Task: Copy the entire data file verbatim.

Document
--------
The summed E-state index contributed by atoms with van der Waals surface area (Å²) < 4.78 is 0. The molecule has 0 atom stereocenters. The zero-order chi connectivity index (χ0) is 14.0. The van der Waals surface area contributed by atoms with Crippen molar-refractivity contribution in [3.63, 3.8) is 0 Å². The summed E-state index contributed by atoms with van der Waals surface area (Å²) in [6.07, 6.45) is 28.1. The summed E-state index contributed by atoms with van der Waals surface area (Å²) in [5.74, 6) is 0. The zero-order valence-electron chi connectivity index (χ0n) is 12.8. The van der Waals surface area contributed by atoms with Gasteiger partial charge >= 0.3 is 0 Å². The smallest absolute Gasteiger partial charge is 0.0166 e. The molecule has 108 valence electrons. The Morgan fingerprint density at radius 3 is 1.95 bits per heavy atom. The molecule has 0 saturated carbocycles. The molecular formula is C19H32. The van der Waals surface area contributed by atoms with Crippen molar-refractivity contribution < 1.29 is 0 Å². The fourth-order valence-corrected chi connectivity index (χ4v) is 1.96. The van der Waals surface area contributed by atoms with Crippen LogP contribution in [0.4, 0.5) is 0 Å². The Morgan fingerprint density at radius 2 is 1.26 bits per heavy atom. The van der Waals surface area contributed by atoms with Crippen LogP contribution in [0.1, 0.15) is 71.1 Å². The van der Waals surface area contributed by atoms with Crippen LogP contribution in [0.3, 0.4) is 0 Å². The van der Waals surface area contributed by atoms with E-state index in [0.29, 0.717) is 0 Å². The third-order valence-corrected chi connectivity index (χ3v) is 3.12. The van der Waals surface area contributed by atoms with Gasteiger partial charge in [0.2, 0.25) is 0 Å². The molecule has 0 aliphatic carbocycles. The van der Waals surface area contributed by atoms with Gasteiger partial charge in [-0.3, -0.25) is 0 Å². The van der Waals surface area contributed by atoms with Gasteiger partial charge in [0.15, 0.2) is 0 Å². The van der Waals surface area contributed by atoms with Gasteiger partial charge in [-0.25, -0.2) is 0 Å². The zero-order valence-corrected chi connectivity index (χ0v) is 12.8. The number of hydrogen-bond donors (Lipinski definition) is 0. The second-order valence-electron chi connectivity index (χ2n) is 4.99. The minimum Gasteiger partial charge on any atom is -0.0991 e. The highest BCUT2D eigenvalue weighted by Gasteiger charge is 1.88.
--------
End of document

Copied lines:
The summed E-state index contributed by atoms with van der Waals surface area (Å²) < 4.78 is 0. The molecule has 0 atom stereocenters. The zero-order chi connectivity index (χ0) is 14.0. The van der Waals surface area contributed by atoms with Crippen molar-refractivity contribution in [3.63, 3.8) is 0 Å². The summed E-state index contributed by atoms with van der Waals surface area (Å²) in [6.07, 6.45) is 28.1. The summed E-state index contributed by atoms with van der Waals surface area (Å²) in [5.74, 6) is 0. The zero-order valence-electron chi connectivity index (χ0n) is 12.8. The van der Waals surface area contributed by atoms with Gasteiger partial charge >= 0.3 is 0 Å². The smallest absolute Gasteiger partial charge is 0.0166 e. The molecule has 108 valence electrons. The Morgan fingerprint density at radius 3 is 1.95 bits per heavy atom. The molecule has 0 saturated carbocycles. The molecular formula is C19H32. The van der Waals surface area contributed by atoms with Crippen molar-refractivity contribution < 1.29 is 0 Å². The fourth-order valence-corrected chi connectivity index (χ4v) is 1.96. The van der Waals surface area contributed by atoms with Crippen LogP contribution in [0.4, 0.5) is 0 Å². The Morgan fingerprint density at radius 2 is 1.26 bits per heavy atom. The van der Waals surface area contributed by atoms with Crippen LogP contribution in [0.1, 0.15) is 71.1 Å². The van der Waals surface area contributed by atoms with Crippen LogP contribution in [0.3, 0.4) is 0 Å². The van der Waals surface area contributed by atoms with E-state index in [0.29, 0.717) is 0 Å². The third-order valence-corrected chi connectivity index (χ3v) is 3.12. The van der Waals surface area contributed by atoms with Gasteiger partial charge in [0.2, 0.25) is 0 Å². The molecule has 0 aliphatic carbocycles. The van der Waals surface area contributed by atoms with Gasteiger partial charge in [-0.3, -0.25) is 0 Å². The van der Waals surface area contributed by atoms with Gasteiger partial charge in [0.15, 0.2) is 0 Å². The van der Waals surface area contributed by atoms with Gasteiger partial charge in [-0.25, -0.2) is 0 Å². The zero-order valence-corrected chi connectivity index (χ0v) is 12.8. The number of hydrogen-bond donors (Lipinski definition) is 0. The second-order valence-electron chi connectivity index (χ2n) is 4.99. The minimum Gasteiger partial charge on any atom is -0.0991 e. The highest BCUT2D eigenvalue weighted by Gasteiger charge is 1.88.